Murkowski eyes ‘refreshed’ reform bill

Source: Courtney Columbus, E&E News reporter • Posted: Thursday, February 14, 2019

Senate Energy and Natural Resources Chairwoman Lisa Murkowski (R-Alaska) yesterday expressed hope that the current Congress could pass a “refreshed” energy reform bill.

She spoke about her priorities today at the National Association of Regulatory Utility Commissioners’ winter policy summit in Washington, D.C.

“At the federal level, there’s a number of steps that we can take to really cement our status as the energy superpower that we are,” said Murkowski.

She added: “And that means access to our lands and our water, it means a stronger push for innovation, it means careful regulations, and after what has now been more than a decade of inaction, it is going to require us to update and modernize our energy laws.”

Broad energy and natural resources legislation came close to passing in recent years, only to see the effort stall.

The dynamic will be different this Congress. Democrats now control the House, and the bill won’t carry Land and Water Conservation Fund language; a reauthorization cleared the Senate last night.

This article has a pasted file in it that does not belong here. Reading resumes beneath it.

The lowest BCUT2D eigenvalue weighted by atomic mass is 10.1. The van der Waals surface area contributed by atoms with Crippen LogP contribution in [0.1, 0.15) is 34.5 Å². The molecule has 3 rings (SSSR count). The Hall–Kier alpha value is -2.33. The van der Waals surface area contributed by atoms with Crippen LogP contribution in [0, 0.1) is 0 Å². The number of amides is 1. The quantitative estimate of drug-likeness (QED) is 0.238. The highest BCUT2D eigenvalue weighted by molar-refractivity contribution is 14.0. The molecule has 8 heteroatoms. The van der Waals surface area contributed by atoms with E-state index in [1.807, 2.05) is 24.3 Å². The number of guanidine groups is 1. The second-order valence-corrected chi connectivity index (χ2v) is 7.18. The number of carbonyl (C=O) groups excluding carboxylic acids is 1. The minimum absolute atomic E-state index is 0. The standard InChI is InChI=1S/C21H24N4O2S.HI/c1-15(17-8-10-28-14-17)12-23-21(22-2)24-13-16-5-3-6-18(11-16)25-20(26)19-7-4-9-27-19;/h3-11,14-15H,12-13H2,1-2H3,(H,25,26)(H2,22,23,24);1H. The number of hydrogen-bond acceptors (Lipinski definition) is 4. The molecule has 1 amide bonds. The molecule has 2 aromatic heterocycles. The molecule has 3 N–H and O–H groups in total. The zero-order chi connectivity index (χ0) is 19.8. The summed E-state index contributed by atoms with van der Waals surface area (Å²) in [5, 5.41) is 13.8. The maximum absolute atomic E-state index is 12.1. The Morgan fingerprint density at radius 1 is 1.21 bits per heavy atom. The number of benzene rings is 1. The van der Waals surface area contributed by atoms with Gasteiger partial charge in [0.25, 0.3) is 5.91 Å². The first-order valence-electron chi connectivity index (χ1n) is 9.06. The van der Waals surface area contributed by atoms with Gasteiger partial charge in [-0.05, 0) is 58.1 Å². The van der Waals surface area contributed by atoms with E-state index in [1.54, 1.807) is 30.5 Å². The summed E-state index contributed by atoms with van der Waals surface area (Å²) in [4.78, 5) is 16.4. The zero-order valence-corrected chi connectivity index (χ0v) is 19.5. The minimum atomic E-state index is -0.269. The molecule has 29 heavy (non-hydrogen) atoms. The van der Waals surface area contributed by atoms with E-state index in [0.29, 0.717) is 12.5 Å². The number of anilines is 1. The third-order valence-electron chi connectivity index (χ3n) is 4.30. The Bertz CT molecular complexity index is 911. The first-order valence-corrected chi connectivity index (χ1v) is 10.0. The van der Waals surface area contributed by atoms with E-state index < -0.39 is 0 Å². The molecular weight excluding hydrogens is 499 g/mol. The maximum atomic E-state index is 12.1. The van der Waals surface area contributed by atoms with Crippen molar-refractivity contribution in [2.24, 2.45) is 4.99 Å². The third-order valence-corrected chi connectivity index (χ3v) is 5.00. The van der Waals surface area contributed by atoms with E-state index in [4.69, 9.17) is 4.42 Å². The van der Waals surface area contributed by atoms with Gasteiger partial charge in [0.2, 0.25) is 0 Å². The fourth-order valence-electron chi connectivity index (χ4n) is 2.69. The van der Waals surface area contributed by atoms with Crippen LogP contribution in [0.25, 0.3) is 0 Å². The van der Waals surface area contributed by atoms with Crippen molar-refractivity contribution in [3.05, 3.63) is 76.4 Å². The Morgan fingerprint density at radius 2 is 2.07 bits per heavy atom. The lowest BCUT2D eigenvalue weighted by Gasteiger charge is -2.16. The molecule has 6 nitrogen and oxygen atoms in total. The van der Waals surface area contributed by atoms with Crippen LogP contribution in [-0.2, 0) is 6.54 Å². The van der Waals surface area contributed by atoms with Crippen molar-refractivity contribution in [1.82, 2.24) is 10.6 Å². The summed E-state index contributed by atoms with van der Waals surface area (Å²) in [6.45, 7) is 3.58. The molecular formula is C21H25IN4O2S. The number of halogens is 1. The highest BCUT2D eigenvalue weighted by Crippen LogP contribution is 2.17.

Murkowski said the success surrounding the lands package may transfer to energy policy. “This is going to be the Congress that we can finally reach agreement on a major policy act that promotes energy innovation, efficiency and so much more,” she said.

Another of her priorities, she said, is to “restore a full complement of commissioners at the FERC.” She didn’t mention specific nominees.

“The commission has a lot of work ahead of it. In order to do that, in order to keep moving full steam ahead, they need to have everybody; they need to have everybody there,” Murkowski said.

“We’ve got billions, literally billions of dollars in energy infrastructure projects, including pipelines, LNG export facilities. They’re in the queue; they’re waiting, and FERC needs to have that full team in order to address the growing backlog.”

Murkowski said she also sees modernization of the Public Utility Regulatory Policies Act as a priority.

Some in the audience sighed audibly after she brought up PURPA. “Was that air escaping from a balloon over there?” she said, laughing.

“I think there is recognition that you’ve got a modern energy landscape, and then you have an act like PURPA, enacted in 1978, meant to encourage energy conservation and renewable energy sources. But back then, in the 1970s world of energy, that really wasn’t the norm at the time,” she said.

Renewable energy will keep growing and may even surpass coal and nuclear, she said, and there is now also open access to transmission and to competitive markets.

“The norm has changed, and so must PURPA,” Murkowski said. “My hope is that the FERC will reach a bipartisan deal to bring PURPA into the 21st century.”